There are not many people or organizations that can say they anticipated the spread of this pandemic disease that is confining million to their homes as part of stay in place orders and self quarantines.
Though the FAR Council did not foresee that the coronavirus and COVID-19 would trap contractors in their homes, it did anticipate that from time to time events completely out of the control of contractors may conspire to affect the performance of contracts—though perhaps not to this magnitude.
For example, the FAR anticipates what might happen to contractors in the event of a quarantine. FAR 52.249-14 protects prime contractors from default when the failure to perform “arises from causes beyond the control and without the fault or negligence of the Contractor.”
It lists several examples—but not an exhaustive list—of what might be a cause not in the contractor’s control. They include: acts of God or of the public enemy, acts of the government in either its sovereign or contractual capacity, fires, floods, epidemics, quarantine restrictions, strikes, freight embargoes, and unusually severe weather. Thus, quarantine restrictions and an epidemic are both express examples of such causes listed by the FAR.
This language is echoed is several similar clauses. For example, FAR 52.212-4, which provides the terms and conditions of a commercial item contract, and FAR 52.213-4, which provides the terms and conditions of a simplified acquisition, both include similar language about delays. So does the clause for fixed-price research and development contracts (FAR 52.249-9) and fixed-price supply and services (FAR 52.249-8).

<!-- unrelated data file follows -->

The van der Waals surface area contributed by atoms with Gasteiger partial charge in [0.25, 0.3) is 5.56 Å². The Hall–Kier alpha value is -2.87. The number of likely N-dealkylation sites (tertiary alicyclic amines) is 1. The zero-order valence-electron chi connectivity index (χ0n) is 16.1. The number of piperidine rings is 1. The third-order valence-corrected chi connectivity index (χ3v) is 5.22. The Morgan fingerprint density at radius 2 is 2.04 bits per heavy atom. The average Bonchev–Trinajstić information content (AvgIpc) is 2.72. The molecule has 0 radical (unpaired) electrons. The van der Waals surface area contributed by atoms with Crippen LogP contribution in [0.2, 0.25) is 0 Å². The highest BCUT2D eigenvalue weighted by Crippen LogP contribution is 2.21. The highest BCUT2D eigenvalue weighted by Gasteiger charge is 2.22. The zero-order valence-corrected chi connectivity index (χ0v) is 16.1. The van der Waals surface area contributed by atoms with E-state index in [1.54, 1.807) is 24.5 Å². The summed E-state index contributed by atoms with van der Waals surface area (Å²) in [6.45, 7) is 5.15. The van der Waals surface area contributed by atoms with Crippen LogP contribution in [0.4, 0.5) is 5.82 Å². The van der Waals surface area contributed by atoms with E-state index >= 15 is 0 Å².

Meanwhile, the default clause that goes in fixed-price construction contracts (FAR 52.249-10) protects contractors from default in the event of a delay that is unforeseeable and of no fault of the contractor, including epidemics and/or quarantine. This particular clause does require the contractor to notify the contracting officer within 10 days of the delay, however.
The Department of Defense FAR supplement (DFARS) provides similar protections. For example DFARS 252.217-7009 protects contractors from excess costs in the event of an epidemic or quarantine.
Until now, all the clauses we’ve reference protect the contractor, but what protects the government? Well, for example, DFARS 252.237-7003 allows the government to obtain services from other vendors in the event of “an epidemic or other emergency.”
These clauses take pains to point out subcontractor caused delays are not out of the control of the prime contractor with language such as “except for defaults of subcontractors at any tier” which is found in FAR 52.249-14. But that is not to say that subcontractors are not given the same understanding as prime contractors when dealing with issues like the coronavirus. That same clause goes on to say that if the subcontractor default “was beyond the control of both the Contractor and subcontractor, and without the fault or negligence of either,” then default is excused unless the prime could have gotten the work from another subcontractor.
Contractors facing possible delay or default might want to review their contracts to see what clauses are included and what protections they provide. Another good practice is to stay in communication with the contracting officer and other governmental officials to see if you might have to engage the services of an additional or alternate subcontractor.
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